She wrapped the sheet tightly around her body and said, “I get it. Whatever. You should probably go.”
He said, “No, no, it’s not like that. I mean it. I just have stuff to get done today. I’m only here for a couple of days, and I have to map the entire cellular infrastructure for the embassy. I have a job to do. To make sure folks like you are secure in the event of a disaster. I’m not making that up.”
Inwardly, he felt pride at using his cover story to extricate himself from the problem. One of the very reasons he was in-country, and something that should give him credence on his probation status. After all, there was no better example of living your cover than doing it in a bed with a woman. Right?
She leaned back and said, “What’s my name?”
Buying a scant second, he said, “Huh?”
She glared at him and said, “What is my damn name?”
He saw his phone on the nightstand light up, and knew who it was. Understanding that his world of shit had just grown worse. He said, “Hold that thought,” and snatched up the handset.
He put it to his ear and heard nothing, then realized he still had it in radio mode, requiring his Bluetooth earpiece.
Jesus Christ. One fuckup after another.
He began scrambling through his clothes on the floor, searching for the small Bluetooth receiver he’d used on the operation last night. Wondering what the hell he’d done with it while flinging his shirt off in his haste to get into bed.
He heard his date stomp into the bathroom and breathed a sigh of relief, still digging.
He found the earpiece and jammed it home, saying, “Knuckles, this is Decoy. I’m here.”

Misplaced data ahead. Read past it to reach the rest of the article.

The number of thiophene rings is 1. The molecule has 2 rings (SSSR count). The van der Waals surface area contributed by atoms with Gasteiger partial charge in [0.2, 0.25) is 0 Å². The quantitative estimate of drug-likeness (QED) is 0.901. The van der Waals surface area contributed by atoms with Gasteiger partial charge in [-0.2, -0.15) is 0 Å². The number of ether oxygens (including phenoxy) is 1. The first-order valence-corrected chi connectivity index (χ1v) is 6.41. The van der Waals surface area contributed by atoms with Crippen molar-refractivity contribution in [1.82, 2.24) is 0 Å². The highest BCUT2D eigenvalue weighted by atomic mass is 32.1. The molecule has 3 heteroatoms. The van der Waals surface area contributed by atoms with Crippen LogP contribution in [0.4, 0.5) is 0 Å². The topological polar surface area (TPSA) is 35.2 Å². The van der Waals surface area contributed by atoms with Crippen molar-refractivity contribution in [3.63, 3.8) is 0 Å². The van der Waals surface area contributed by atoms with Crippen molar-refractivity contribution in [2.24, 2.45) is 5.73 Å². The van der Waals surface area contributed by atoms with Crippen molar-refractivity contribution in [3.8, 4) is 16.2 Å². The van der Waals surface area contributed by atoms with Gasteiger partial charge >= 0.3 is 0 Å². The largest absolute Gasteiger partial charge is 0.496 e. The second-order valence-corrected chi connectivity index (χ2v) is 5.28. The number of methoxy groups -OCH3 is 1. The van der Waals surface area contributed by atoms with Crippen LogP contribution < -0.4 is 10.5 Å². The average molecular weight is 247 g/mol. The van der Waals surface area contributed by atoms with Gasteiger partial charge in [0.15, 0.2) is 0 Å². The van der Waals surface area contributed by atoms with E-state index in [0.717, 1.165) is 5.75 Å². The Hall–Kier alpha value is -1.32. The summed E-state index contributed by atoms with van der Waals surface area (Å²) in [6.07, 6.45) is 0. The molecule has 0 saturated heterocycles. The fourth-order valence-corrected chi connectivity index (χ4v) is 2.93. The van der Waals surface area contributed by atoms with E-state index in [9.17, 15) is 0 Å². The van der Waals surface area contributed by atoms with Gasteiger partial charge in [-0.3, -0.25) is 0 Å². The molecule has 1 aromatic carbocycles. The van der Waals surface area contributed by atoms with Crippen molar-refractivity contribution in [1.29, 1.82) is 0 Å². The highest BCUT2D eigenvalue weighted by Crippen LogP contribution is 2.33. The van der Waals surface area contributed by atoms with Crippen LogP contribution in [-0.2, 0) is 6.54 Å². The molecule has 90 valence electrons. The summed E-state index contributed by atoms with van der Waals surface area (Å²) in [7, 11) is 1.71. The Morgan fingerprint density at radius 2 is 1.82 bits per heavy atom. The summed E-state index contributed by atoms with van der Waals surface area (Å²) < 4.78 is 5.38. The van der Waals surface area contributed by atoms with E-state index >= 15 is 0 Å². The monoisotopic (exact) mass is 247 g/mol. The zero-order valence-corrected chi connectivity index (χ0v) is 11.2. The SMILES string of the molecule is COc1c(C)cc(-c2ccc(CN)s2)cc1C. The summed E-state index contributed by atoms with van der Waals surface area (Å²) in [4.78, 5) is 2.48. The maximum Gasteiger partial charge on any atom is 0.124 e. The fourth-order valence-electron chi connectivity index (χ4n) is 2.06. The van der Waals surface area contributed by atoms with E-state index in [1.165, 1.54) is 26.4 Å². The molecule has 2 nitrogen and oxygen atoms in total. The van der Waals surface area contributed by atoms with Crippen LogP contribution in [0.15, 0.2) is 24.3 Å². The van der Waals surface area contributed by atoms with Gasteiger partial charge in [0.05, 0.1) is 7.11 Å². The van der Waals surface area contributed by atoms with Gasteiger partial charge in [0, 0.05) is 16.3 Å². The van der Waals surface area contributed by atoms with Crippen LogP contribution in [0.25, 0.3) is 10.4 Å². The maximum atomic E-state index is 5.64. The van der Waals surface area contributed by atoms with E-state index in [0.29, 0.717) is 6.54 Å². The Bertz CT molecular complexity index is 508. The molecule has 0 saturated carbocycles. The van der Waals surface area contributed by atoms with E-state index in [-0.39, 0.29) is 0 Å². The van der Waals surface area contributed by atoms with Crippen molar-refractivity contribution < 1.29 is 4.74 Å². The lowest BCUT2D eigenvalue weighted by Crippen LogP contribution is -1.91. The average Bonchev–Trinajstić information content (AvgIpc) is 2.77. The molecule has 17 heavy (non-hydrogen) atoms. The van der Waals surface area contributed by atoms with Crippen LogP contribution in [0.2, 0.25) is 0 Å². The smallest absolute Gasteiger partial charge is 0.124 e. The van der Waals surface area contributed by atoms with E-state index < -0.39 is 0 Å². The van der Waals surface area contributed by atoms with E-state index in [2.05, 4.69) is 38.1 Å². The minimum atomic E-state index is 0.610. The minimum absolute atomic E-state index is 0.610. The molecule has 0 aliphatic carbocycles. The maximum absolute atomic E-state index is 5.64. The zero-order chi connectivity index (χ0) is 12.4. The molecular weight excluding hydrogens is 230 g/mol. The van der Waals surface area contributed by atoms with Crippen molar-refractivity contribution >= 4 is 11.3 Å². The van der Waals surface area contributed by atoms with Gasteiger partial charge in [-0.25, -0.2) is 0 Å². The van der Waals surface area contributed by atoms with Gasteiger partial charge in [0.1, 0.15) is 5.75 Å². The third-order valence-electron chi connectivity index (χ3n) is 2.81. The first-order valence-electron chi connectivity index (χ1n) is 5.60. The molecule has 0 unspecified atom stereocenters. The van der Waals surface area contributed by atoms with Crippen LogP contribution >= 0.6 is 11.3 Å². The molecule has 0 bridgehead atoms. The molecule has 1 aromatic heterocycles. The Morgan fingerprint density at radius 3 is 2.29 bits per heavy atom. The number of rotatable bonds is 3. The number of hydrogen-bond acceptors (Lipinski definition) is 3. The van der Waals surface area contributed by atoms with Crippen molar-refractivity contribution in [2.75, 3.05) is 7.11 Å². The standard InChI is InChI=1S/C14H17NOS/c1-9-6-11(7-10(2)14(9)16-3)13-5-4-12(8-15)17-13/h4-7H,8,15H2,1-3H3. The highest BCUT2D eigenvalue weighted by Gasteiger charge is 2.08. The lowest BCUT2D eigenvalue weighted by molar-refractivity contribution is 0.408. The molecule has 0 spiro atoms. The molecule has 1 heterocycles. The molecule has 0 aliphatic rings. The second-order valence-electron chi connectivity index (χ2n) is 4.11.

He heard nothing for a second, and repeated, “Knuckles, Decoy?”
Knuckles came back, cold venom coming through. “What the fuck is your phone doing in radio mode after the operation? You put that thing into OEM cellular mode as soon as we’re done. Like you were taught. Has it been that way all night?”
Decoy felt a little sweat break on his brow. “Yeah, yeah, it was, but I just forgot.”
He looked at the bathroom, making sure the door was still closed, then whispered, “Hey, it’s not that big of a deal. Nobody’s seen it.”
“Nobody’s seen it? Nobody’s seen it? How would you know? I’ve been trying to call you for a half hour and finally guessed that you’d screwed up and the phone was still in radio mode. Where are you? I woke up this morning and your room was empty.”
“I’m coming now. No big deal. Nothing happened since you left last night.”
“How the hell would you know? The beacon’s on the move, and I’m the one tracking it. Don’t make me prove everyone right. Don’t make me be the one who jerks your ticket. Where the hell are you?”
Decoy heard the disappointment coming through the phone and finally realized how much was riding on this deployment. After Assessment and Selection, he’d figured he was good to go, and that this trip was just a block check, but now it had turned into his entire world.
“I’m just down the road. I’m moving now.”
The bathroom door opened, and C with a Y walked out. She saw him still in her apartment, still undressed, and swung back to enter the bathroom again. He said, “Hey, wait.”
She turned, and he heard, “Wait on what, you shit?”
Jesus. No way to win.
He held his hand in the air to her and said, “Knuckles, I’m coming now.”
He heard, “You better get your ass here in the next five minutes, because if I have to build your report, you’ll be back to swimming with the big Navy. You hear me?”
He said, “Yeah, yeah, I’m moving.”
He ripped the earpiece out, shut down the phone, and said, “Hey, I have to go. I really have to go. It has nothing to do with you.”
Squinting a little bit, a scowl on her face, she said, “So you have something incredibly important today, but last night you had no idea? I thought you were here doing a cellular survey? What’s time-sensitive about that? Are they moving the towers today or something?”